Man and Computer : A Perspective


The film Man & Computer, made in 1967 by IBM’s UK branch, provides a basic understanding of computer operations. A large portion of the film shows the ways in which a computer can be simulated by five people using the standard office equipment of the day. The film employs a number of different techniques, including animations, and features a few brief scenes of an IBM System/360 in use—just months after the first machines were delivered.
Starting in the 1940s, IBM became a major producer of films used for sales, training, documenting business processes, entertaining at company functions, and educating the public. Several IBM films were made by respected filmmakers and sometimes featured well-known actors.

Catalog Number: 102702984
Lot Number: X3604.2006

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  1. Stefan Giös says

    Old tech computer description.

  2. Graeme Cole says

    7:13 Wow, Mark Zuckerberg has hardly aged at all since then.

  3. antigen4 says

    a rather machine centric and non visionary way of thinking – funny – this coming out around the same time as the mother of all demos which is kind of the opposite

  4. Proxy says

    8:54 3 billion…? we went from 3 billion to 7.5 Billion within 53 years

  5. Brad Wilcox says

    "Population total – 3 billion."
    That blew my mind to hear.

  6. Mario D. Zmaj says

    8:50 umm lol

  7. Brian Arbenz says

    Arthur Woooster and Terence Twigg. In the U.S., those strike us as the quintessential British names!

  8. Brian Arbenz says

    I love archived films like this one! It wasn't that long ago for me (I was 7 when this was made) and saw a live computer for the first time that same year.

  9. EricLehner says

    The older documentaries are so much more intelligent in conception, writing and thought provoking qualities. Today, documentaries are delivered in a more frantic, childish style. Contemporary documentaries do not seem to credit the audience with much intelligence.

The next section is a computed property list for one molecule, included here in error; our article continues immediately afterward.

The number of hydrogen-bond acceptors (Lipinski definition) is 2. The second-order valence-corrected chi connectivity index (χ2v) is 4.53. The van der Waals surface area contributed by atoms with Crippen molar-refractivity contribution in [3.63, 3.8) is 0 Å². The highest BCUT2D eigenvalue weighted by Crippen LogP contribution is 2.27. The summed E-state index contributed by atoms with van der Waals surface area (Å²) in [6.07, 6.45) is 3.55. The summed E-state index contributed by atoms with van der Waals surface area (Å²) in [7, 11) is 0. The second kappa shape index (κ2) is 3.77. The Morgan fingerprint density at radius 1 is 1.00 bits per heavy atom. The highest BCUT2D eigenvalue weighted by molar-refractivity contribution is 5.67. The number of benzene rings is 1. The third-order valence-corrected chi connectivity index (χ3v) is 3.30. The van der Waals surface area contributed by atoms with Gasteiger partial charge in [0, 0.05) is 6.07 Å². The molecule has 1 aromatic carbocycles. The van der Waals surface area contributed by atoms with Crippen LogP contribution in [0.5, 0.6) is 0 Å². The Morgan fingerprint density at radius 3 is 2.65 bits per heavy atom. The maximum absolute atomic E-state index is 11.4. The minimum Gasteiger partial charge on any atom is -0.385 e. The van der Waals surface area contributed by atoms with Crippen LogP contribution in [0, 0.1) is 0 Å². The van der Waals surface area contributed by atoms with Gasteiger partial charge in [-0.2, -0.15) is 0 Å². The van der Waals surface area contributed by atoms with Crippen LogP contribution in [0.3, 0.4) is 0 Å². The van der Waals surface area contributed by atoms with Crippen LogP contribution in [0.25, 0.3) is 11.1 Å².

10. Roddy says

    Very informative, it's incredible how big, yet so limited a computer was back then.

  11. Toby Fox says

    I feel in the future with this video oh wait

  12. Piotr Lenarczyk says

    I am expert and as far as I know substraction is an addition of a negative value – the same history with multiplying reciprocal value as division

  13. KeinNiemand says

    But can it run crysis? 😀

  14. John Holmes says

    Population total 3 billion. WHAAT ??? no fucking way

  15. Stijn van Drongelen says

    18:28 "Telephone the computer"? What would you hear? A message strung together from prerecorded words?

  16. DataWaveTaGo says

    At 16:56 it states core memory can be read or written at almost the speed of light. Actually the access time of core was commonly one microsecond and that was a serious bottleneck. One microsecond core often sold for $1,000.00 per 8K bytes in the 1970s up to $8,000.00 for the same 8K bytes if it had an IBM label on it.

  17. Lava Kafle says

    cool for us computer scientists engineers analysts technicians woow 1965 

  18. Noel John G. #NOELQUEZON says

    1985 Microsoft was join IBM, try to get idea an Apple computer.

  19. Noel John G. #NOELQUEZON says

    THEN IBM and NOW LENOVO for those who do?

  20. goomba008 says

    These old corporate videos are excellent.  They're very similar to government or military tutorial/training videos.  I vaguely recall a similar one made by the US navy.  Unfortunately I can't track it down now.